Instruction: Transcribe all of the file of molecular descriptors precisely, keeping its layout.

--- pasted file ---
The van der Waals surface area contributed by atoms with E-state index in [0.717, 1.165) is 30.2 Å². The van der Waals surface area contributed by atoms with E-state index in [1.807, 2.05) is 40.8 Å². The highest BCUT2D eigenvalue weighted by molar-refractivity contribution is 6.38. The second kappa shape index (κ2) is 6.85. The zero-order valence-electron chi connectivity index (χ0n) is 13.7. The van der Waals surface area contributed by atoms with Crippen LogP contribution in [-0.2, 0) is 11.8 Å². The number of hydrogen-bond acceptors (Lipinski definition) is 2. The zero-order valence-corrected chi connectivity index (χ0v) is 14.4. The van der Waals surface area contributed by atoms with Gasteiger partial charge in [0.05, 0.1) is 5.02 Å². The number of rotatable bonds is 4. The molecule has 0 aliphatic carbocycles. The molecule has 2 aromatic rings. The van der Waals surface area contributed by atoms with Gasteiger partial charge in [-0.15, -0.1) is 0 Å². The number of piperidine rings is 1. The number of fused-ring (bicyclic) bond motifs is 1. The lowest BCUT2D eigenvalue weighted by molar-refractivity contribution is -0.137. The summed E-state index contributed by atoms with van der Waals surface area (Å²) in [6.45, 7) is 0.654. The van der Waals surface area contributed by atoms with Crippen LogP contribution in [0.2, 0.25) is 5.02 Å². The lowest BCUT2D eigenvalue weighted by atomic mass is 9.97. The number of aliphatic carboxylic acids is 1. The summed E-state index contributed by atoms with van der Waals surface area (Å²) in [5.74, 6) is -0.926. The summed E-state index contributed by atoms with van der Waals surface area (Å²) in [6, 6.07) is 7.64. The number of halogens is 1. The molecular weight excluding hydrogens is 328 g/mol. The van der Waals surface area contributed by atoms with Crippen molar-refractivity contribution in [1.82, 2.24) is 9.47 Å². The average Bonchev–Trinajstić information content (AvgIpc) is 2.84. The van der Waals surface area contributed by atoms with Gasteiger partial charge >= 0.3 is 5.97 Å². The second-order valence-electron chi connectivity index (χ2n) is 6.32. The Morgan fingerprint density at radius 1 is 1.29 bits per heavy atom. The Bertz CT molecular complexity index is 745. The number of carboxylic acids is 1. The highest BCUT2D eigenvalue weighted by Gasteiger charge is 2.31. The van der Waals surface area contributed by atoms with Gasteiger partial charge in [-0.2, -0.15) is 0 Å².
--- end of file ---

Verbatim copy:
The van der Waals surface area contributed by atoms with E-state index in [0.717, 1.165) is 30.2 Å². The van der Waals surface area contributed by atoms with E-state index in [1.807, 2.05) is 40.8 Å². The highest BCUT2D eigenvalue weighted by molar-refractivity contribution is 6.38. The second kappa shape index (κ2) is 6.85. The zero-order valence-electron chi connectivity index (χ0n) is 13.7. The van der Waals surface area contributed by atoms with Crippen LogP contribution in [-0.2, 0) is 11.8 Å². The number of hydrogen-bond acceptors (Lipinski definition) is 2. The zero-order valence-corrected chi connectivity index (χ0v) is 14.4. The van der Waals surface area contributed by atoms with Gasteiger partial charge in [0.05, 0.1) is 5.02 Å². The number of rotatable bonds is 4. The molecule has 0 aliphatic carbocycles. The molecule has 2 aromatic rings. The van der Waals surface area contributed by atoms with Gasteiger partial charge in [-0.15, -0.1) is 0 Å². The number of piperidine rings is 1. The number of fused-ring (bicyclic) bond motifs is 1. The lowest BCUT2D eigenvalue weighted by molar-refractivity contribution is -0.137. The summed E-state index contributed by atoms with van der Waals surface area (Å²) in [6.45, 7) is 0.654. The van der Waals surface area contributed by atoms with Crippen LogP contribution in [0.2, 0.25) is 5.02 Å². The lowest BCUT2D eigenvalue weighted by atomic mass is 9.97. The number of aliphatic carboxylic acids is 1. The summed E-state index contributed by atoms with van der Waals surface area (Å²) in [5.74, 6) is -0.926. The summed E-state index contributed by atoms with van der Waals surface area (Å²) in [6, 6.07) is 7.64. The number of halogens is 1. The molecular weight excluding hydrogens is 328 g/mol. The van der Waals surface area contributed by atoms with Crippen molar-refractivity contribution in [1.82, 2.24) is 9.47 Å². The average Bonchev–Trinajstić information content (AvgIpc) is 2.84. The van der Waals surface area contributed by atoms with Gasteiger partial charge >= 0.3 is 5.97 Å². The second-order valence-electron chi connectivity index (χ2n) is 6.32. The Morgan fingerprint density at radius 1 is 1.29 bits per heavy atom. The Bertz CT molecular complexity index is 745. The number of carboxylic acids is 1. The highest BCUT2D eigenvalue weighted by Gasteiger charge is 2.31. The van der Waals surface area contributed by atoms with Gasteiger partial charge in [-0.2, -0.15) is 0 Å².